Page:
How can we support farmers in a changing climate?

A farmer ploughing a field in a tractor.
30 April 2020

As our climate changes, changes in temperature and rainfall and the increased likelihood of extreme weather events threaten to disrupt agricultural productivity. Many of the traditional support structures and strategies used by farmers are currently falling short in helping them adapt, but there are ways that these approaches can support adaptation.

Md Kamruzzaman, a PhD fellow at Fenner School of Environment and Society, has explored how Agricultural Extension and Rural Advisory Services (AERAS) have supported farmers and farming activities to achieve sustainability in the agriculture sector in the past. However, the traditional strategies of AERAS have so far had limited success in tackling climate change. What needs to change in order for AERAS to successfully support farmers’ response to climate change?

AERAS are organizations that support farmers’ access to farming knowledge, information, and technology, and their interaction with markets, research, and education. AERAS also help to develop the technical, organizational and management skills and practices of farmers for better farming activities. .

Kamruzzaman found that as climate change effects multiple sectors within farming, such as the crop sector, fishery and forestry, there is no straightforward, one-size-fits all solution.

For example the traditional approaches, such as introducing new technological solutions like a new rice variety, have been largely ineffective.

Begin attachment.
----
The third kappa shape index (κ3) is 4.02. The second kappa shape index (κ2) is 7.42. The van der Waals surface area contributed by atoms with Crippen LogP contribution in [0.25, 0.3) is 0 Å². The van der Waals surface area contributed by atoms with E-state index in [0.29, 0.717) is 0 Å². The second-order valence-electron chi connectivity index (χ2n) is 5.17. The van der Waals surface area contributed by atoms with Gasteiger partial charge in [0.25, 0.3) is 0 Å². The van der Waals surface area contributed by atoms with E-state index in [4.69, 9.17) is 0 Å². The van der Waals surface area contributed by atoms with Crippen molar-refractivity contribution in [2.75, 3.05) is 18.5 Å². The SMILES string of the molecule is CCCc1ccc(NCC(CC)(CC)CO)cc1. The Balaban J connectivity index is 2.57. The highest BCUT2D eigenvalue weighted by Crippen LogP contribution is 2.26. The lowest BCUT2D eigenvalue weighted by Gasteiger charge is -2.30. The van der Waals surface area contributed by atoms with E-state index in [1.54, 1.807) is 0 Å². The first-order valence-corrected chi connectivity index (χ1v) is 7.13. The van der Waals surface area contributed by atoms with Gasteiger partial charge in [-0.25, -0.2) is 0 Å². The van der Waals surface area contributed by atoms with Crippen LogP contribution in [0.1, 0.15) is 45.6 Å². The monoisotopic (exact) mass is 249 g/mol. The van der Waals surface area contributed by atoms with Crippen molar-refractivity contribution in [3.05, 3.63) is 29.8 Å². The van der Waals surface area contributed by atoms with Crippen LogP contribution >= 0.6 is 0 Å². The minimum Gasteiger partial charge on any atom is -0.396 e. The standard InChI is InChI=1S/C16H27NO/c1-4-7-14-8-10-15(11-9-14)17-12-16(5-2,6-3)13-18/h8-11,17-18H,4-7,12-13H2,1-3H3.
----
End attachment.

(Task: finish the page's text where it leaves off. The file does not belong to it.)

“We have to think the other way around” said Kamruzzaman, “Climate change impacts different stakeholders and sectors in different ways. So, to seek a solution, AERAS need to accommodate the concerns of all stakeholders, and work with those both inside and outside of the agriculture sector. They should connect all stakeholders to facilitate easy and free flow of information, knowledge, ideas about climate change impacts and its adaptation.”

Kamruzzaman also found that there is still a lack of collaboration and coordination among the climate change adaptation activities supported by the AERAS agencies. He recommends that AERAS agencies serving in a particular area share and synchronize their plans and activities for more effective use of resources.

Kamruzzaman also argues that AERAS agencies need to properly communicate the climate change effects on agriculture to policy makers, and seek favourable rules as well as funding opportunities for adaptation activities.

Mr. Kamruzzaman identified new roles and competencies needed for AERAS agencies to support climate change adaptation in the agriculture sector. But he argues that there is limited knowledge on how to develop the capacity of the AERAS agencies to perform these roles. “I think further research is needed on ways and means to better develop capacities of AERAS agencies to support for climate change adaptation in the agriculture sector” said Kamruzzaman.

The paper “How Can Agricultural Extension and Rural Advisory Services Support Innovation to Adapt to Climate Change in the Agriculture Sector?” is published by Advancements in Agricultural Development Journal.